Use as an antibiotic: The antibiotic action helps to prevent the infection by germs and pathogens. You can use the mild solution made with crushed bilberry leaves for this purpose.
Hepatoprotective activity: Bilberry extract shows a distinct hepatoprotective action in the body. It helps to prevent any injuries to the liver. This study was conducted on animals and shows promise for humans too.
Anti-ulcer effect: The cyanidin chloride extracted from Vaccinium myrtillus showed remarkable anti-ulcer activity in a study conducted on animals. This shows that bilberry has the potential to be a good anti-ulcer agent.
Helps reduce inflammation: The anti-inflammatory action of the Vaccinium myrtillus extracts helps in reducing the inflammation in the joints. This helps reduce the symptoms of gout and arthritis. You can apply a paste made from the leaves and berries of the bilberry plant. Apply it on the joints when you go to sleep at night.
Good antiseptic action: The antiseptic action helps destroy the pathogenic bacteria easily. This inhibits the growth of the microorganisms on living tissues. Apply the tincture or paste on open wounds and get relief immediately.
Refrigerant action of bilberry: Vaccinium myrtillus shows remarkable action in lowering the body temperature and giving a feeling of coolness. It helps to relieve the feeling of thirst and helps to refresh you. On a sweltering day, you can have the juice prepared from the bilberries.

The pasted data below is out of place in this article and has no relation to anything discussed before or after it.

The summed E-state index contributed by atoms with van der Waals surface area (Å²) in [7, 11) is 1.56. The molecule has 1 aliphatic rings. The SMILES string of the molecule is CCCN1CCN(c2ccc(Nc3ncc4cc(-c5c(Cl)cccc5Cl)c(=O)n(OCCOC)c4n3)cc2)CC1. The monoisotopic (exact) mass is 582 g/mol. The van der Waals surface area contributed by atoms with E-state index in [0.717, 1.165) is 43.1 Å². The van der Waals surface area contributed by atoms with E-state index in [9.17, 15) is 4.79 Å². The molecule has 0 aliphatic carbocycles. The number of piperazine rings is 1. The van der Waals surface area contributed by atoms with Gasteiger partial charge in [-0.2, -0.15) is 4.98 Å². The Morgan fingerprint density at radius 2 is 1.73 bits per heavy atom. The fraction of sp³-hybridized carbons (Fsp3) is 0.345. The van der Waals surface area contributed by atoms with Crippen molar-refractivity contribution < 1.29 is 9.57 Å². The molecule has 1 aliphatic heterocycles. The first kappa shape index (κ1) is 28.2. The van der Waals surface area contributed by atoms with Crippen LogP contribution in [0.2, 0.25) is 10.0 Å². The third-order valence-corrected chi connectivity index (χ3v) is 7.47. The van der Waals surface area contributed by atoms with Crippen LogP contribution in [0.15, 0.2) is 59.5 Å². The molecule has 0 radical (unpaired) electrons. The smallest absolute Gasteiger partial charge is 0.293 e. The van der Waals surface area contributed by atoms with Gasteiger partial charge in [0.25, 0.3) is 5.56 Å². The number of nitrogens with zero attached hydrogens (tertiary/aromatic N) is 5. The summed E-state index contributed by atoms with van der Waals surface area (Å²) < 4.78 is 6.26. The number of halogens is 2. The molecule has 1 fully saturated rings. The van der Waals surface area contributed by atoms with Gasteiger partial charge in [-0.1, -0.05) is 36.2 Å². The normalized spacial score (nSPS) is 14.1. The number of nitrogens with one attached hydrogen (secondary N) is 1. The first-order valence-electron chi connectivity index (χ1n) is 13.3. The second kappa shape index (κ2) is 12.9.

Action of glucoquinine: This is a natural compound. It shows the action of decreasing the blood sugar levels. Nevertheless, it shows good anti-hyperglycaemic effect. It can reduce the sugar levels in the blood. So, if you take sugar medication, then it may lead to low blood sugar levels. This condition is known as hypoglycaemia. If you plan to use Vaccinium myrtillus, then check with your doctor if you take any of these – Glucotrol, DiaBeta, Avandia, Insulin, or Orinase.
Anticoagulant drugs: Bilberry provides one of the nature’s anticoagulant drugs. It makes the blood thin and reduces the formation of blood clots. So, if you take anticoagulant drugs or NSAIDs and you want to take bilberry in medicinal doses, you must consult your physician. Also, if you are scheduled for surgery, then you must discontinue the use of Vaccinium myrtillus, two weeks before. Drugs such as Aspirin, Warfarin, Advil, Ibuprofen, and Heparin among others will interact with bilberry.
Possible interaction and side effects
Among herbs, there is a chance that some herbs may interact with bilberry. This includes the common herbs and spices that we use such as Aloe Vera, Garlic, Ginseng, Milk Thistle, Ginger, and Stinging Nettle. You can make bilberry leaf tea in this way. Chop finely two teaspoonfuls of bilberry leaves. Steep it in ½ cup of hot water; strain and set aside. Always use freshly brewed tea as mixing two or more different preparations could result in an overdose. Side effects include diarrhea, confusion, vomiting, rash, and swelling of lip, tongue, or skin.
The long-term use of bilberry has not been studied yet. In the short-term, there are no side effects. However, since the plant has medicinal properties, there is always the risk of poisoning. In this case, one must watch for chromium poisoning and tannin poisoning. There is no reported case of poisoning.